With little police protection, both Bangladeshi and Pakistani places of worship have been attacked in recent months. The lack of an officially functioning mosque is all the more surprising, because two mosques do in fact exist in the centre of Athens. The first, the Fetiye Mosque, or Mosque of the Conquest, was originally built on the walls of a demolished Byzantine basilica in 1456-58, shortly after the capture of the city by Mehmet II. Its reconsecration as a mosque would therefore prove needlessly provocative. The elegant Tsistaraki Mosque (named after an eighteenth century governor of Athens) now functions as a museum. It could be reused as a mosque at no cost, at least until such time as the authorities construct a larger edifice. Foreign governments owe it to all Greeks to put pressure on the Greek state to right this clear instance of institutionalised racism.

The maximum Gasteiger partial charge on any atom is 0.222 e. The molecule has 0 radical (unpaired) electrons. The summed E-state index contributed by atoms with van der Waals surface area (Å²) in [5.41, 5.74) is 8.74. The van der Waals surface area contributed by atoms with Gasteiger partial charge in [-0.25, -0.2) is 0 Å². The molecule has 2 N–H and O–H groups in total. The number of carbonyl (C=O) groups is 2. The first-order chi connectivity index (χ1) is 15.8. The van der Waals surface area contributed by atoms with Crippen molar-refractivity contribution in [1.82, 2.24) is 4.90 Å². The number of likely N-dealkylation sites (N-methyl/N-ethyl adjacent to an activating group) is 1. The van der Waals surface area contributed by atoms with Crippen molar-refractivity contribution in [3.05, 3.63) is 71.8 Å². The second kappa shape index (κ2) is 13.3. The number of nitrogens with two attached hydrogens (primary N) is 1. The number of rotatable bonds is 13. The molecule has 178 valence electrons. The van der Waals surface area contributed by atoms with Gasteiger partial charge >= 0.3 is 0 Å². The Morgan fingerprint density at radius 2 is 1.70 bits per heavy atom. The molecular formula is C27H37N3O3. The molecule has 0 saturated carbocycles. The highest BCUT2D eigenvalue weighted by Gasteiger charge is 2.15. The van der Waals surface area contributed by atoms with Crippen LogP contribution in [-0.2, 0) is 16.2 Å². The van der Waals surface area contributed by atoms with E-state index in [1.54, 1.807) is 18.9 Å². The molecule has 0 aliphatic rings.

If the lack of a mosque in Athens is a result of inaction by the state apparatus, a government decree freezing citizenship applications from second generation migrants represents a policy initiative. The citizenship law of 2010 had constituted an attempt to build virtuous cycles, creating a relatively inclusive citizen body and addressing Greece's demographic deficit (rendered even worse by the ongoing emigration of young Greeks since the onset of the crisis). The decree of 2012, which follows on from a decision by the Council of State, Greece's highest administrative court, for the most part affects second generation immigrants from the Balkans. That decree, together with any new more restrictive citizenship law that ensues, represents the antithesis of policies followed by the Greek state following the treaty of Lausanne, which aimed at maximum integration of new arrivals.